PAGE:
Five years after a groundbreaking Institute of Medicine report focused attention on medical errors in hospitals, Americans say that they do not believe that the Nation's quality of care has improved. In a new survey, 4 in 10 (40 percent) people say the quality of health care has gotten worse in the past 5 years, 1 in 6 (17 percent) says the quality of care has gotten better, and nearly 4 in 10 (38 percent) say it has stayed the same. Collaborating on the survey were the Henry J. Kaiser Family Foundation, the
Agency for Healthcare Research and Quality (AHRQ), and the Harvard School of Public Health.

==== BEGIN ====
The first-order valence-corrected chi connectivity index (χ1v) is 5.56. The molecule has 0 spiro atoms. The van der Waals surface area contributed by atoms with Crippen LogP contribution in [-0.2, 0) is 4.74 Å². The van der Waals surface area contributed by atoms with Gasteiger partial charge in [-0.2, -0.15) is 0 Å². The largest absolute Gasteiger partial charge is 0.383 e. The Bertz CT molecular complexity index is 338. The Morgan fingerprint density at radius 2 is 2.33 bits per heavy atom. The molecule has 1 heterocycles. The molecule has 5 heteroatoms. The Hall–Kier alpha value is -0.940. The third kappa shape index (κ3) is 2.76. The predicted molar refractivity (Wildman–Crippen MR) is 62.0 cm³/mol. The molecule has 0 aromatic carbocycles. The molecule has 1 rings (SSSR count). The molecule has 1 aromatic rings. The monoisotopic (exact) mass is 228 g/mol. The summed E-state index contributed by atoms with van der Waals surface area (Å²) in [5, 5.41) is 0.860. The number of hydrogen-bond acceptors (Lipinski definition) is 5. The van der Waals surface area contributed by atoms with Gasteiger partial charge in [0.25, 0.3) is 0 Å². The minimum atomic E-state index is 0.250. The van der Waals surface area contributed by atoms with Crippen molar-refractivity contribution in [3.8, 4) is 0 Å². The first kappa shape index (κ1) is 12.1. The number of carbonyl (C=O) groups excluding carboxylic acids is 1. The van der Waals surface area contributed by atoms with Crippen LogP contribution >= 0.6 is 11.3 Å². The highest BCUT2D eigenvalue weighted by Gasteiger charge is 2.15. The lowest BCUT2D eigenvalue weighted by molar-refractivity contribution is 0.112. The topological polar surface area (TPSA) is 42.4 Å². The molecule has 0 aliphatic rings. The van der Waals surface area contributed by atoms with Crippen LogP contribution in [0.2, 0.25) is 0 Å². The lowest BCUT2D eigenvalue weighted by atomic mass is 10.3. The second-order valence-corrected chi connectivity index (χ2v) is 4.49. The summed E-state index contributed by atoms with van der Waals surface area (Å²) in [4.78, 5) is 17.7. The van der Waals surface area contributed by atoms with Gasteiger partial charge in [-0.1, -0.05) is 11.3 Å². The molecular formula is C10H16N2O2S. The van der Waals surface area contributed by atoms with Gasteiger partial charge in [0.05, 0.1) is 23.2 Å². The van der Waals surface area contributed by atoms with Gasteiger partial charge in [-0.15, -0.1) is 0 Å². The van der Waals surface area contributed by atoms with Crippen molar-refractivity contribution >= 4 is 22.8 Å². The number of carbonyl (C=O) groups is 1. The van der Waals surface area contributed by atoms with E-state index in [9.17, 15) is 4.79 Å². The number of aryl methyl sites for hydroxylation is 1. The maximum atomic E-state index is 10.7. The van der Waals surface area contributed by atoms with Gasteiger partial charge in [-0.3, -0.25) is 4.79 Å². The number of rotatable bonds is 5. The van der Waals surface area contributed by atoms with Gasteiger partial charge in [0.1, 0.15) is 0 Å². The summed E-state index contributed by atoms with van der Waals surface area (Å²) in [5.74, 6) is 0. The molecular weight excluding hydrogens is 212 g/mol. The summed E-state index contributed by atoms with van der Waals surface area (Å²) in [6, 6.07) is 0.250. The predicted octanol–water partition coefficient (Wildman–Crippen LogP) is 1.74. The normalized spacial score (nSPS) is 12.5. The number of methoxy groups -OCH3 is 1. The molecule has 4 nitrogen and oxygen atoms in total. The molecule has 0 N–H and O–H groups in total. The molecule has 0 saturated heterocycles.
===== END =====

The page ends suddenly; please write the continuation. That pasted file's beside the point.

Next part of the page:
For more details—including a press release; toplines, summary, and chartpack of survey findings, and a link to a Web cast of a November 17, 2004, briefing on survey findings—go to http://www.kff.org/kaiserpolls/pomr111704pkg.cfm.
The briefing featured:
- AHRQ director Carolyn Clancy, M.D.
- Robert J. Blendon, professor of health policy at the Harvard School of Public Health.
- Mollyann Brodie, Kaiser Family Foundation vice president and director of public opinion and media research.
- Don Nielsen, senior vice president for quality leadership at the American Hospital Association.
- Joyce Dubow, associate director of the AARP Public Policy Institute.
- Elliot Sussman, M.D., president and chief executive officer of the Lehigh Valley Hospital and Health Network.
Current as of November 2004
National Survey on Consumer Experiences With Patient Safety and Quality Information. November 2004. http://www.ahrq.gov/qual/consattitud.htm